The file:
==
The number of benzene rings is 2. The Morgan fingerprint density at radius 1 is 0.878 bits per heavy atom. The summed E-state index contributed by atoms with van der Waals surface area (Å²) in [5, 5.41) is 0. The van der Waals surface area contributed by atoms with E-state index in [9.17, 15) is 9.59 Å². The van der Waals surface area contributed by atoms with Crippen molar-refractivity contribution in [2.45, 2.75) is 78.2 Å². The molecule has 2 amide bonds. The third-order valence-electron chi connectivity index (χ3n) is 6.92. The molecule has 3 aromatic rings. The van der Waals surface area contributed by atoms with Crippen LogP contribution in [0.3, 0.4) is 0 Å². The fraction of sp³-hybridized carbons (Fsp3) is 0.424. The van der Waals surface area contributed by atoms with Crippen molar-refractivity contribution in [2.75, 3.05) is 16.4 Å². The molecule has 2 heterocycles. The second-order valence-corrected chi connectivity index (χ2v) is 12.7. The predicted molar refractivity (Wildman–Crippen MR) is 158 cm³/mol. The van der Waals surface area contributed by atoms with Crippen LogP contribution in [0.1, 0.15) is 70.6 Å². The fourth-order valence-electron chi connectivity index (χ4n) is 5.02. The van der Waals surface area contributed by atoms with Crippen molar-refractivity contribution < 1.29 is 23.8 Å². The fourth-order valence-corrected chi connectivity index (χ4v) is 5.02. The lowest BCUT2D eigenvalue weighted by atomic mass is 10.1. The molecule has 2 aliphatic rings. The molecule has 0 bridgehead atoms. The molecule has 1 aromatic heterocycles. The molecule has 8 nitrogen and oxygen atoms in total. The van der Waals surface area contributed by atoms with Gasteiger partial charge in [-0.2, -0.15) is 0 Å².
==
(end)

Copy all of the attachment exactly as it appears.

The number of benzene rings is 2. The Morgan fingerprint density at radius 1 is 0.878 bits per heavy atom. The summed E-state index contributed by atoms with van der Waals surface area (Å²) in [5, 5.41) is 0. The van der Waals surface area contributed by atoms with E-state index in [9.17, 15) is 9.59 Å². The van der Waals surface area contributed by atoms with Crippen molar-refractivity contribution in [2.45, 2.75) is 78.2 Å². The molecule has 2 amide bonds. The third-order valence-electron chi connectivity index (χ3n) is 6.92. The molecule has 3 aromatic rings. The van der Waals surface area contributed by atoms with Crippen LogP contribution in [0.3, 0.4) is 0 Å². The fraction of sp³-hybridized carbons (Fsp3) is 0.424. The van der Waals surface area contributed by atoms with Crippen molar-refractivity contribution in [2.75, 3.05) is 16.4 Å². The molecule has 2 heterocycles. The second-order valence-corrected chi connectivity index (χ2v) is 12.7. The predicted molar refractivity (Wildman–Crippen MR) is 158 cm³/mol. The van der Waals surface area contributed by atoms with Crippen LogP contribution in [0.1, 0.15) is 70.6 Å². The fourth-order valence-electron chi connectivity index (χ4n) is 5.02. The van der Waals surface area contributed by atoms with Crippen molar-refractivity contribution < 1.29 is 23.8 Å². The fourth-order valence-corrected chi connectivity index (χ4v) is 5.02. The lowest BCUT2D eigenvalue weighted by atomic mass is 10.1. The molecule has 2 aliphatic rings. The molecule has 0 bridgehead atoms. The molecule has 1 aromatic heterocycles. The molecule has 8 nitrogen and oxygen atoms in total. The van der Waals surface area contributed by atoms with Gasteiger partial charge in [-0.2, -0.15) is 0 Å².